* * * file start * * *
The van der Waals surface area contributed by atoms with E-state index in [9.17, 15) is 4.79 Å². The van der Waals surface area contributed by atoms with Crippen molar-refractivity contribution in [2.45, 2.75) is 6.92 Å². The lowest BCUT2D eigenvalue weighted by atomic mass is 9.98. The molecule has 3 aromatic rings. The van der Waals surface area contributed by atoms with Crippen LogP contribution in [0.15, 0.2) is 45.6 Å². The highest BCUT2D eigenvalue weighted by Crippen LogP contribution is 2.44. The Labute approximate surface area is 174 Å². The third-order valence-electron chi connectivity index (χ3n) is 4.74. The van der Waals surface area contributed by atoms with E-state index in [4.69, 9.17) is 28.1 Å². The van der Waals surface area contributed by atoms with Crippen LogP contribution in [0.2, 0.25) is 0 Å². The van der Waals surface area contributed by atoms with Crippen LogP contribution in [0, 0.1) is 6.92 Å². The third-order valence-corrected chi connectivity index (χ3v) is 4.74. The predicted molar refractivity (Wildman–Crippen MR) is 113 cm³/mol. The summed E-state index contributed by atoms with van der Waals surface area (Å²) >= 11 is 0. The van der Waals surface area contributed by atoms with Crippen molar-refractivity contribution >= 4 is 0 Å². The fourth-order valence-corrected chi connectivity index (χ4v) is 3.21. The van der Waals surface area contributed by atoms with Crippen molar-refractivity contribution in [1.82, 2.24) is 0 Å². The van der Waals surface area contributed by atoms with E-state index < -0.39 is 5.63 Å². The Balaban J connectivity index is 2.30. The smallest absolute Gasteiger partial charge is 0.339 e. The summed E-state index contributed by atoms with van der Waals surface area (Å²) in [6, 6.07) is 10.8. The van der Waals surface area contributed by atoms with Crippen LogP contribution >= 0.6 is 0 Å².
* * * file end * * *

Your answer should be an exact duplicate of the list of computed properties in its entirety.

The van der Waals surface area contributed by atoms with E-state index in [9.17, 15) is 4.79 Å². The van der Waals surface area contributed by atoms with Crippen molar-refractivity contribution in [2.45, 2.75) is 6.92 Å². The lowest BCUT2D eigenvalue weighted by atomic mass is 9.98. The molecule has 3 aromatic rings. The van der Waals surface area contributed by atoms with Crippen LogP contribution in [0.15, 0.2) is 45.6 Å². The highest BCUT2D eigenvalue weighted by Crippen LogP contribution is 2.44. The Labute approximate surface area is 174 Å². The third-order valence-electron chi connectivity index (χ3n) is 4.74. The van der Waals surface area contributed by atoms with E-state index in [4.69, 9.17) is 28.1 Å². The van der Waals surface area contributed by atoms with Crippen LogP contribution in [0.2, 0.25) is 0 Å². The van der Waals surface area contributed by atoms with Crippen LogP contribution in [0, 0.1) is 6.92 Å². The third-order valence-corrected chi connectivity index (χ3v) is 4.74. The predicted molar refractivity (Wildman–Crippen MR) is 113 cm³/mol. The summed E-state index contributed by atoms with van der Waals surface area (Å²) >= 11 is 0. The van der Waals surface area contributed by atoms with Crippen molar-refractivity contribution >= 4 is 0 Å². The fourth-order valence-corrected chi connectivity index (χ4v) is 3.21. The van der Waals surface area contributed by atoms with Crippen molar-refractivity contribution in [1.82, 2.24) is 0 Å². The van der Waals surface area contributed by atoms with E-state index < -0.39 is 5.63 Å². The Balaban J connectivity index is 2.30. The smallest absolute Gasteiger partial charge is 0.339 e. The summed E-state index contributed by atoms with van der Waals surface area (Å²) in [6, 6.07) is 10.8. The van der Waals surface area contributed by atoms with Crippen LogP contribution >= 0.6 is 0 Å².